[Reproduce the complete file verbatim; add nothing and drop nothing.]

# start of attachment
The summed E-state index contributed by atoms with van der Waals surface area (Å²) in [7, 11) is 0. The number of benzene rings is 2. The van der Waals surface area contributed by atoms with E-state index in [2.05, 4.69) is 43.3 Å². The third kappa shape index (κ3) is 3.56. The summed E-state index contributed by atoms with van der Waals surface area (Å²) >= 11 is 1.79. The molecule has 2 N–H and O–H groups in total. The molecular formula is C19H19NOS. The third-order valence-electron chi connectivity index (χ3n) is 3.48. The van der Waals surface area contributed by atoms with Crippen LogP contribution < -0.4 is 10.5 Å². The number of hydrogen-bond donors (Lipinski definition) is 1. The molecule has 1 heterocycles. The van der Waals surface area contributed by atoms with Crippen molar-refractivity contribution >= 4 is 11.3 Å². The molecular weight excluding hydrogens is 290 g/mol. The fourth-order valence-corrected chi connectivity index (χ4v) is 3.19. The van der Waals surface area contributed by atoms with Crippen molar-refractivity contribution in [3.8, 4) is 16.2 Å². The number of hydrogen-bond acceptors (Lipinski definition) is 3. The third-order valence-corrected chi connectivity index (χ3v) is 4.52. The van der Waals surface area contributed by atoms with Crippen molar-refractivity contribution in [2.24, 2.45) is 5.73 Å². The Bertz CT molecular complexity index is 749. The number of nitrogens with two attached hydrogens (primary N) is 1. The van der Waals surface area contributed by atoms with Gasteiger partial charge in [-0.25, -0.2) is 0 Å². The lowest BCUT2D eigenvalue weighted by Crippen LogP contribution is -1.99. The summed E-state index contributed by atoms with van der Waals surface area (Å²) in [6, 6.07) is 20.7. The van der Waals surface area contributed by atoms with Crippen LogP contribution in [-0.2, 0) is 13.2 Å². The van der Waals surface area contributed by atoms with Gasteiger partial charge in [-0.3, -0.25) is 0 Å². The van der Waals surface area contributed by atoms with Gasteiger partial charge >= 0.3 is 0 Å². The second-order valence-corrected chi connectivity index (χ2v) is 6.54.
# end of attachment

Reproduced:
The summed E-state index contributed by atoms with van der Waals surface area (Å²) in [7, 11) is 0. The number of benzene rings is 2. The van der Waals surface area contributed by atoms with E-state index in [2.05, 4.69) is 43.3 Å². The third kappa shape index (κ3) is 3.56. The summed E-state index contributed by atoms with van der Waals surface area (Å²) >= 11 is 1.79. The molecule has 2 N–H and O–H groups in total. The molecular formula is C19H19NOS. The third-order valence-electron chi connectivity index (χ3n) is 3.48. The van der Waals surface area contributed by atoms with Crippen LogP contribution < -0.4 is 10.5 Å². The number of hydrogen-bond donors (Lipinski definition) is 1. The molecule has 1 heterocycles. The van der Waals surface area contributed by atoms with Crippen molar-refractivity contribution >= 4 is 11.3 Å². The molecular weight excluding hydrogens is 290 g/mol. The fourth-order valence-corrected chi connectivity index (χ4v) is 3.19. The van der Waals surface area contributed by atoms with Crippen molar-refractivity contribution in [3.8, 4) is 16.2 Å². The number of hydrogen-bond acceptors (Lipinski definition) is 3. The third-order valence-corrected chi connectivity index (χ3v) is 4.52. The van der Waals surface area contributed by atoms with Crippen molar-refractivity contribution in [2.24, 2.45) is 5.73 Å². The Bertz CT molecular complexity index is 749. The number of nitrogens with two attached hydrogens (primary N) is 1. The van der Waals surface area contributed by atoms with Gasteiger partial charge in [-0.25, -0.2) is 0 Å². The lowest BCUT2D eigenvalue weighted by Crippen LogP contribution is -1.99. The summed E-state index contributed by atoms with van der Waals surface area (Å²) in [6, 6.07) is 20.7. The van der Waals surface area contributed by atoms with Crippen LogP contribution in [-0.2, 0) is 13.2 Å². The van der Waals surface area contributed by atoms with Gasteiger partial charge in [-0.3, -0.25) is 0 Å². The van der Waals surface area contributed by atoms with Gasteiger partial charge >= 0.3 is 0 Å². The second-order valence-corrected chi connectivity index (χ2v) is 6.54.